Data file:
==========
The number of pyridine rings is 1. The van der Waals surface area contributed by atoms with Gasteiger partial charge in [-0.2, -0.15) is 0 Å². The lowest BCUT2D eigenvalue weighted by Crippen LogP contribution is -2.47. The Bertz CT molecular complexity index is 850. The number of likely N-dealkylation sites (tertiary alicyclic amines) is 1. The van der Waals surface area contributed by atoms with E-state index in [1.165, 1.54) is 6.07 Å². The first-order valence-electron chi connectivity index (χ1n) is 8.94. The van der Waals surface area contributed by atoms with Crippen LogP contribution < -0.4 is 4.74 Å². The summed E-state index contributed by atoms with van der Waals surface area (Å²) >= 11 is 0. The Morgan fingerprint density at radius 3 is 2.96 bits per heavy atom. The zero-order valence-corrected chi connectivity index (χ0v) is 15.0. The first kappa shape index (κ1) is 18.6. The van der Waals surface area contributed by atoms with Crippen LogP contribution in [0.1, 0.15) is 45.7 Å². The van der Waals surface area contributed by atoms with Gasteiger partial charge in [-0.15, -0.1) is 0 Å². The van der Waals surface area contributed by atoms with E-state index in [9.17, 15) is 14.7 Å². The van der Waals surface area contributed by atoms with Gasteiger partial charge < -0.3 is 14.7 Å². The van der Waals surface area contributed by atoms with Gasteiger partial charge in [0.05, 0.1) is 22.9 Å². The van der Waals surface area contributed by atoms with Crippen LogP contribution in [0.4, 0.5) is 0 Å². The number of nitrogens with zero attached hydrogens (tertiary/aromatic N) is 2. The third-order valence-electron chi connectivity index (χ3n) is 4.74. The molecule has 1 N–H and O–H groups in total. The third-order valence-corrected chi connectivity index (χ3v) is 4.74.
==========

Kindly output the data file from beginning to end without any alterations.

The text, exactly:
The number of pyridine rings is 1. The van der Waals surface area contributed by atoms with Gasteiger partial charge in [-0.2, -0.15) is 0 Å². The lowest BCUT2D eigenvalue weighted by Crippen LogP contribution is -2.47. The Bertz CT molecular complexity index is 850. The number of likely N-dealkylation sites (tertiary alicyclic amines) is 1. The van der Waals surface area contributed by atoms with E-state index in [1.165, 1.54) is 6.07 Å². The first-order valence-electron chi connectivity index (χ1n) is 8.94. The van der Waals surface area contributed by atoms with Crippen LogP contribution < -0.4 is 4.74 Å². The summed E-state index contributed by atoms with van der Waals surface area (Å²) >= 11 is 0. The Morgan fingerprint density at radius 3 is 2.96 bits per heavy atom. The zero-order valence-corrected chi connectivity index (χ0v) is 15.0. The first kappa shape index (κ1) is 18.6. The van der Waals surface area contributed by atoms with Crippen LogP contribution in [0.1, 0.15) is 45.7 Å². The van der Waals surface area contributed by atoms with Gasteiger partial charge in [-0.15, -0.1) is 0 Å². The van der Waals surface area contributed by atoms with E-state index in [9.17, 15) is 14.7 Å². The van der Waals surface area contributed by atoms with Gasteiger partial charge < -0.3 is 14.7 Å². The van der Waals surface area contributed by atoms with Gasteiger partial charge in [0.05, 0.1) is 22.9 Å². The van der Waals surface area contributed by atoms with Crippen LogP contribution in [0.4, 0.5) is 0 Å². The number of nitrogens with zero attached hydrogens (tertiary/aromatic N) is 2. The third-order valence-electron chi connectivity index (χ3n) is 4.74. The molecule has 1 N–H and O–H groups in total. The third-order valence-corrected chi connectivity index (χ3v) is 4.74.